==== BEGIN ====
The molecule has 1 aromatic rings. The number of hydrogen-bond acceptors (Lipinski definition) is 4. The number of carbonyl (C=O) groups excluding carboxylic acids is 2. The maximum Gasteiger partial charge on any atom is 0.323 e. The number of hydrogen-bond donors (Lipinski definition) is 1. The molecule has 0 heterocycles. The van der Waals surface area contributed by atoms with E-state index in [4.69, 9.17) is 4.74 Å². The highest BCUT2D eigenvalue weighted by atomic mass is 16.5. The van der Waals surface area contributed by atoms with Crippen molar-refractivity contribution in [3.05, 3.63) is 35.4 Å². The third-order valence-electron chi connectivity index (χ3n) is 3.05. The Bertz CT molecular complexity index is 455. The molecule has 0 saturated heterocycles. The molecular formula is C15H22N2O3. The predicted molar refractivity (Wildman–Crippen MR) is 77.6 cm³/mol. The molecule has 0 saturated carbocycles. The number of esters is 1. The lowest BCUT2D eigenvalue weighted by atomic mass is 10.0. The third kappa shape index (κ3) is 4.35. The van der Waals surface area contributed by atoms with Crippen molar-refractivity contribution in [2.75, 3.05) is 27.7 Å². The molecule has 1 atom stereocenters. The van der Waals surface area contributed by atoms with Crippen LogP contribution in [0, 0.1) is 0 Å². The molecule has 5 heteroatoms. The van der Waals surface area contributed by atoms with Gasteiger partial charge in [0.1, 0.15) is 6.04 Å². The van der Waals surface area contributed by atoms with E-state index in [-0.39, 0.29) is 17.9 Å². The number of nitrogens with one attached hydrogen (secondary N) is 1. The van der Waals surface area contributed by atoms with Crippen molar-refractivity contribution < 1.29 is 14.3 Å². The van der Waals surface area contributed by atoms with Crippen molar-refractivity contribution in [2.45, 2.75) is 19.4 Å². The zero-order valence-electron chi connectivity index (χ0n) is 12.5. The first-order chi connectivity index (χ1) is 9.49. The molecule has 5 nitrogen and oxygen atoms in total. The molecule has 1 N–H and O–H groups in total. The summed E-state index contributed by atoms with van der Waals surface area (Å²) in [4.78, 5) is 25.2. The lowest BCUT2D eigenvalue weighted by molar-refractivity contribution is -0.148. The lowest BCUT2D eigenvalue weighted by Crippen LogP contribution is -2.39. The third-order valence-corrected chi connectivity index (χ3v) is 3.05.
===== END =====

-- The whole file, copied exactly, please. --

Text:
The molecule has 1 aromatic rings. The number of hydrogen-bond acceptors (Lipinski definition) is 4. The number of carbonyl (C=O) groups excluding carboxylic acids is 2. The maximum Gasteiger partial charge on any atom is 0.323 e. The number of hydrogen-bond donors (Lipinski definition) is 1. The molecule has 0 heterocycles. The van der Waals surface area contributed by atoms with E-state index in [4.69, 9.17) is 4.74 Å². The highest BCUT2D eigenvalue weighted by atomic mass is 16.5. The van der Waals surface area contributed by atoms with Crippen molar-refractivity contribution in [3.05, 3.63) is 35.4 Å². The third-order valence-electron chi connectivity index (χ3n) is 3.05. The Bertz CT molecular complexity index is 455. The molecule has 0 saturated heterocycles. The molecular formula is C15H22N2O3. The predicted molar refractivity (Wildman–Crippen MR) is 77.6 cm³/mol. The molecule has 0 saturated carbocycles. The number of esters is 1. The lowest BCUT2D eigenvalue weighted by atomic mass is 10.0. The third kappa shape index (κ3) is 4.35. The van der Waals surface area contributed by atoms with Crippen molar-refractivity contribution in [2.75, 3.05) is 27.7 Å². The molecule has 1 atom stereocenters. The van der Waals surface area contributed by atoms with Crippen LogP contribution in [0, 0.1) is 0 Å². The molecule has 5 heteroatoms. The van der Waals surface area contributed by atoms with Gasteiger partial charge in [0.1, 0.15) is 6.04 Å². The van der Waals surface area contributed by atoms with E-state index in [-0.39, 0.29) is 17.9 Å². The number of nitrogens with one attached hydrogen (secondary N) is 1. The van der Waals surface area contributed by atoms with Crippen molar-refractivity contribution < 1.29 is 14.3 Å². The van der Waals surface area contributed by atoms with Crippen molar-refractivity contribution in [2.45, 2.75) is 19.4 Å². The zero-order valence-electron chi connectivity index (χ0n) is 12.5. The first-order chi connectivity index (χ1) is 9.49. The molecule has 5 nitrogen and oxygen atoms in total. The molecule has 1 N–H and O–H groups in total. The summed E-state index contributed by atoms with van der Waals surface area (Å²) in [4.78, 5) is 25.2. The lowest BCUT2D eigenvalue weighted by molar-refractivity contribution is -0.148. The lowest BCUT2D eigenvalue weighted by Crippen LogP contribution is -2.39. The third-order valence-corrected chi connectivity index (χ3v) is 3.05.